Calibrate Chore Payments With Real Data

Little girl pushing fake lawn mower

13.8% of families using our family banking service compensate kids for chores.

If you’re in the pay-for-chores camp, how do you decide the going rate? You can make it up, ask other parents in your network, rely on survey data, or calibrate using actual data. A mixture of all four might be the way to go.

On the survey side, Country Financial released new stats this month.

I decided to see how their survey stats stack up to the actual data we see from current, paying FamZoo families. I say “paying”, because free trial families might just be messing around. Paying families are serious. As they say, “money talks, bullcorn walks.”

Here’s a chart comparing the Country Financial survey data with actual FamZoo data for selected chores in 2016:

Chore Survey
Mow Lawn $6.28 $7.90 $0.90 $25.00 $5.00
Do laundry $2.82 $1.38 $0.02 $25.00 $0.75
Vacuum $2.55 $1.67 $0.02 $8.00 $1.00
Do dishes $2.03 $0.83 $0.01 $3.50 $0.50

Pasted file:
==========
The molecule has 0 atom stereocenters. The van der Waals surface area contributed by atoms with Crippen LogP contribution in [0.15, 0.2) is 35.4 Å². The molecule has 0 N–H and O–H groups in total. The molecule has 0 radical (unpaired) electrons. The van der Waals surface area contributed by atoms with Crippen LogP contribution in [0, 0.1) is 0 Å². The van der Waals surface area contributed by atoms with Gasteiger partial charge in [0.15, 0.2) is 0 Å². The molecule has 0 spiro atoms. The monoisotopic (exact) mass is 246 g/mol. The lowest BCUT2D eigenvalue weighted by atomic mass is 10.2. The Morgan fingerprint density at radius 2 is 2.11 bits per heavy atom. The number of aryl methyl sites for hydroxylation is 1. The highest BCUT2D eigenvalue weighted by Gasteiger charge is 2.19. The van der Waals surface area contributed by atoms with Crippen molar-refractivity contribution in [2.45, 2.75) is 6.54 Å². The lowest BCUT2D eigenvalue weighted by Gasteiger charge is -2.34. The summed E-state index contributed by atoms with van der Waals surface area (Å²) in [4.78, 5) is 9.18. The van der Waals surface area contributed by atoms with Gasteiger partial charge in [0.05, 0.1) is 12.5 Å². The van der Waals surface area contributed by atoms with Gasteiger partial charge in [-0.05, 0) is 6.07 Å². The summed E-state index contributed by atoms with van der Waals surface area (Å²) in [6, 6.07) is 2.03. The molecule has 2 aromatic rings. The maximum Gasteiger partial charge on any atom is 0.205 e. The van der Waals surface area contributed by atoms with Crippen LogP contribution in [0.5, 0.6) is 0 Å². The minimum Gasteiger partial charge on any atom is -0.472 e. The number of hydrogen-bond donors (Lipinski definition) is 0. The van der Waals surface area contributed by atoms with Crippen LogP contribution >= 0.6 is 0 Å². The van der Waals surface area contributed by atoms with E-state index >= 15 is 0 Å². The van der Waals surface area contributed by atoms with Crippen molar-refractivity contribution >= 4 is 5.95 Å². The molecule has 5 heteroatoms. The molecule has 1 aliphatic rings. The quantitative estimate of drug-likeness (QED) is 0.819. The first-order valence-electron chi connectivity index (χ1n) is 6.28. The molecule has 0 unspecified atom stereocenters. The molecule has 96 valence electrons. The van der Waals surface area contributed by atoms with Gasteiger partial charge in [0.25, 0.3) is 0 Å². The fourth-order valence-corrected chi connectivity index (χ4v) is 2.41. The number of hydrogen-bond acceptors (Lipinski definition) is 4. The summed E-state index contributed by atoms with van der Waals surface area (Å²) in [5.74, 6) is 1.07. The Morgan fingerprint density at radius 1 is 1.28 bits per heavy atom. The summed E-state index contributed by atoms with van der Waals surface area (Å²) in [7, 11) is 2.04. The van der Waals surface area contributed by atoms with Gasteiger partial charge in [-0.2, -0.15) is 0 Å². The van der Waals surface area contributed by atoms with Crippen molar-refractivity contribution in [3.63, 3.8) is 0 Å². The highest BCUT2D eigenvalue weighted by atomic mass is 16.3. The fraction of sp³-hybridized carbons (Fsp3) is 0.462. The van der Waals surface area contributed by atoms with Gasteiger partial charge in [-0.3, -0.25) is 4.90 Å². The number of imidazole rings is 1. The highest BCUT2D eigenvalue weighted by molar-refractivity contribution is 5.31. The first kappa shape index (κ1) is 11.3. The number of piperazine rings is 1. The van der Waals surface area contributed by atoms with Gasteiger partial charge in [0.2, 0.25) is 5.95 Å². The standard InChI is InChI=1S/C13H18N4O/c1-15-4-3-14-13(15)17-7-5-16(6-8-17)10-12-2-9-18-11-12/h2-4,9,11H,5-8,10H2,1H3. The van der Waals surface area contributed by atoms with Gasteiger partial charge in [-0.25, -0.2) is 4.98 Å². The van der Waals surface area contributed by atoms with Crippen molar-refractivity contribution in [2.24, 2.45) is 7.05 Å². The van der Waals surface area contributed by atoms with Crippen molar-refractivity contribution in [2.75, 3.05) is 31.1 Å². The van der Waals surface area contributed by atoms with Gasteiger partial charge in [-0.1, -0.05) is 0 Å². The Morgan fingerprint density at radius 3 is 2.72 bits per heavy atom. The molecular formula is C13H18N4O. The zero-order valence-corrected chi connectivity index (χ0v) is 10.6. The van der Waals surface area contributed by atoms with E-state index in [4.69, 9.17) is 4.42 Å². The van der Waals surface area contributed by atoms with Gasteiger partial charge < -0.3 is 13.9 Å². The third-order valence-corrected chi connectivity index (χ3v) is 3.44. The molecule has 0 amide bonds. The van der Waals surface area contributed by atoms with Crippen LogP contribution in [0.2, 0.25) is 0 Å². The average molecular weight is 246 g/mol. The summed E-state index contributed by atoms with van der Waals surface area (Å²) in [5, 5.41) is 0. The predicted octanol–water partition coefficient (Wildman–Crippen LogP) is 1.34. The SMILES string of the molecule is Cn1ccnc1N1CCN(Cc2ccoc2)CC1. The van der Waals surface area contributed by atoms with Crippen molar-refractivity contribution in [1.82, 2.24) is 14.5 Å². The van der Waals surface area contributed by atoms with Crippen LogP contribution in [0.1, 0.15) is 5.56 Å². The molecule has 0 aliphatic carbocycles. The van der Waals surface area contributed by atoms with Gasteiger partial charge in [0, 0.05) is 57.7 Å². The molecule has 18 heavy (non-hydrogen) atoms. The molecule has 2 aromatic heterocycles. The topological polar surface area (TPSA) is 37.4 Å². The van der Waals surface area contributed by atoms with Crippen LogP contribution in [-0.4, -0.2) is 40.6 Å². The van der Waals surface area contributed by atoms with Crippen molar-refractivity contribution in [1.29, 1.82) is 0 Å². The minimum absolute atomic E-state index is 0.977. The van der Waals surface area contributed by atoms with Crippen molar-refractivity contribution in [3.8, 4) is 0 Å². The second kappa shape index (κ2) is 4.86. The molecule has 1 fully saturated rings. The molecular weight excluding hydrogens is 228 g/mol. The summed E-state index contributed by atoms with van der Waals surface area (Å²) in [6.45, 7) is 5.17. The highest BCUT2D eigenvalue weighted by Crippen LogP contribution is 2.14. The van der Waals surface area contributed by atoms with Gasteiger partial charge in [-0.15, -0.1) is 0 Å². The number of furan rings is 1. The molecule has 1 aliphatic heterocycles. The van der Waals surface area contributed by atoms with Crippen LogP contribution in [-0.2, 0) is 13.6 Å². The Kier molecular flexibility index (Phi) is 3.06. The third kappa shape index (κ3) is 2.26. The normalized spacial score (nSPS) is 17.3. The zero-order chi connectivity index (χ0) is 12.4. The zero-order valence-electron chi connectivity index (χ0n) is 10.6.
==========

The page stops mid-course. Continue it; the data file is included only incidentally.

Set/Clear Table $1.31 $0.64 $0.02 $4.50 $0.50
Make Bed $1.18 $0.41 $0.05 $2.00 $0.25

For our data, I include the average as well as the maximum, minimum, and median.

Pay attention to the median. It’s the number you would find if you lined up all the amounts from lowest to highest and picked the one in the middle such that half of the numbers are on the left and half are on the right. When the median is lower than the average, you’ve got some big outlier numbers on the right that you may want to ignore.

Why do some kids get paid as much as $25 to mow the lawn while others make less that $1? Well, for one thing, a “lawn” in the country might be measured in acres, while a lawn in a suburb or city might be measured in feet. Similarly, vacuuming might mean one carpet or the whole house.

The bottom line: use stats as a sanity check when calibrating chore payments, but ditch the outliers, favor actual data over survey data, and factor in your own judgement to get the best results.

Come to think of it, that’s a good maxim to share with your kids in general.

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Saturday, September 24, 2016

Fix The Way You're Doing Your Kid’s Allowance

A tuned racing car engine.

Do cars hurt people?

No, drivers do.(Defects and self-driving glitches aside.)

Does allowance spoil kids?

No, parents do. Allowances are just the misused vehicle of choice.